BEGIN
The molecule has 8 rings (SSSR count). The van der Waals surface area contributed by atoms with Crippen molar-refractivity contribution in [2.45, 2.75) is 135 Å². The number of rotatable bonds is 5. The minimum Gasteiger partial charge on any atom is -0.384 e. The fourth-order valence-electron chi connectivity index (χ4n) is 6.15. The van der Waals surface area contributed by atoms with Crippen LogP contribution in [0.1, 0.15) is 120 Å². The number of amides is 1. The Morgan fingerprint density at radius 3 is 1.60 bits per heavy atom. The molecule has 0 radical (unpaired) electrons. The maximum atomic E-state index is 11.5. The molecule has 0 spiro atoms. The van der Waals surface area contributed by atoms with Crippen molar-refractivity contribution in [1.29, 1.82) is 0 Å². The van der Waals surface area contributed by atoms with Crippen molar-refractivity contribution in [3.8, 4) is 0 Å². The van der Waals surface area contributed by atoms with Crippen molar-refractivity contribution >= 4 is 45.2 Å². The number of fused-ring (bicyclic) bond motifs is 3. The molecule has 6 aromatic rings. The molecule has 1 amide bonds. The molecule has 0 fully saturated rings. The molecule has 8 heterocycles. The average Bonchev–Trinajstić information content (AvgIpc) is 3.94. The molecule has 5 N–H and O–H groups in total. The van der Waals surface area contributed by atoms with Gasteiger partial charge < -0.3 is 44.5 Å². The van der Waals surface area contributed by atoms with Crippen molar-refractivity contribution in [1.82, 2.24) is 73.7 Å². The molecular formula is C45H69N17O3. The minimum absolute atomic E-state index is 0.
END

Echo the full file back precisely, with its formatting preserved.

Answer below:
The molecule has 8 rings (SSSR count). The van der Waals surface area contributed by atoms with Crippen molar-refractivity contribution in [2.45, 2.75) is 135 Å². The number of rotatable bonds is 5. The minimum Gasteiger partial charge on any atom is -0.384 e. The fourth-order valence-electron chi connectivity index (χ4n) is 6.15. The van der Waals surface area contributed by atoms with Crippen LogP contribution in [0.1, 0.15) is 120 Å². The number of amides is 1. The Morgan fingerprint density at radius 3 is 1.60 bits per heavy atom. The molecule has 0 radical (unpaired) electrons. The maximum atomic E-state index is 11.5. The molecule has 0 spiro atoms. The van der Waals surface area contributed by atoms with Crippen molar-refractivity contribution in [1.29, 1.82) is 0 Å². The van der Waals surface area contributed by atoms with Crippen molar-refractivity contribution in [3.8, 4) is 0 Å². The van der Waals surface area contributed by atoms with Crippen molar-refractivity contribution >= 4 is 45.2 Å². The number of fused-ring (bicyclic) bond motifs is 3. The molecule has 6 aromatic rings. The molecule has 1 amide bonds. The molecule has 0 fully saturated rings. The molecule has 8 heterocycles. The average Bonchev–Trinajstić information content (AvgIpc) is 3.94. The molecule has 5 N–H and O–H groups in total. The van der Waals surface area contributed by atoms with Gasteiger partial charge < -0.3 is 44.5 Å². The van der Waals surface area contributed by atoms with Crippen molar-refractivity contribution in [1.82, 2.24) is 73.7 Å². The molecular formula is C45H69N17O3. The minimum absolute atomic E-state index is 0.